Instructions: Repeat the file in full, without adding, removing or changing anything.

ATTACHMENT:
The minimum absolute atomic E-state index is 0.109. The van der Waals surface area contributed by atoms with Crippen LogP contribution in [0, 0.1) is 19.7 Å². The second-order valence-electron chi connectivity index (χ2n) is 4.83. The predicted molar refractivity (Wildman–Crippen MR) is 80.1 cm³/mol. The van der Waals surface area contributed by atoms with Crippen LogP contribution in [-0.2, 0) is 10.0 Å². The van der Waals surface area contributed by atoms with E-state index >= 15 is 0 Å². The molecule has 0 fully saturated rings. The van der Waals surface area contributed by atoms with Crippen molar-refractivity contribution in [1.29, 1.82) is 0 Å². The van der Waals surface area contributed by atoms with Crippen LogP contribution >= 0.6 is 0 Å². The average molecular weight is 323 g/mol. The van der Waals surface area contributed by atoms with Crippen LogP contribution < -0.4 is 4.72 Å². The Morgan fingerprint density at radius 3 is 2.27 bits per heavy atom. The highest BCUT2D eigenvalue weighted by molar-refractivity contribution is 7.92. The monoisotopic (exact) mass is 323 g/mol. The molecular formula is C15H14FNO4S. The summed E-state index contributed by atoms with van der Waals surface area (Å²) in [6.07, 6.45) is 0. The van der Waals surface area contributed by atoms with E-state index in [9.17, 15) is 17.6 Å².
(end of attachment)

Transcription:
The minimum absolute atomic E-state index is 0.109. The van der Waals surface area contributed by atoms with Crippen LogP contribution in [0, 0.1) is 19.7 Å². The second-order valence-electron chi connectivity index (χ2n) is 4.83. The predicted molar refractivity (Wildman–Crippen MR) is 80.1 cm³/mol. The van der Waals surface area contributed by atoms with Crippen LogP contribution in [-0.2, 0) is 10.0 Å². The van der Waals surface area contributed by atoms with E-state index >= 15 is 0 Å². The molecule has 0 fully saturated rings. The van der Waals surface area contributed by atoms with Crippen molar-refractivity contribution in [1.29, 1.82) is 0 Å². The van der Waals surface area contributed by atoms with Crippen LogP contribution >= 0.6 is 0 Å². The average molecular weight is 323 g/mol. The van der Waals surface area contributed by atoms with Crippen LogP contribution < -0.4 is 4.72 Å². The Morgan fingerprint density at radius 3 is 2.27 bits per heavy atom. The highest BCUT2D eigenvalue weighted by molar-refractivity contribution is 7.92. The monoisotopic (exact) mass is 323 g/mol. The molecular formula is C15H14FNO4S. The summed E-state index contributed by atoms with van der Waals surface area (Å²) in [6.07, 6.45) is 0. The van der Waals surface area contributed by atoms with E-state index in [9.17, 15) is 17.6 Å².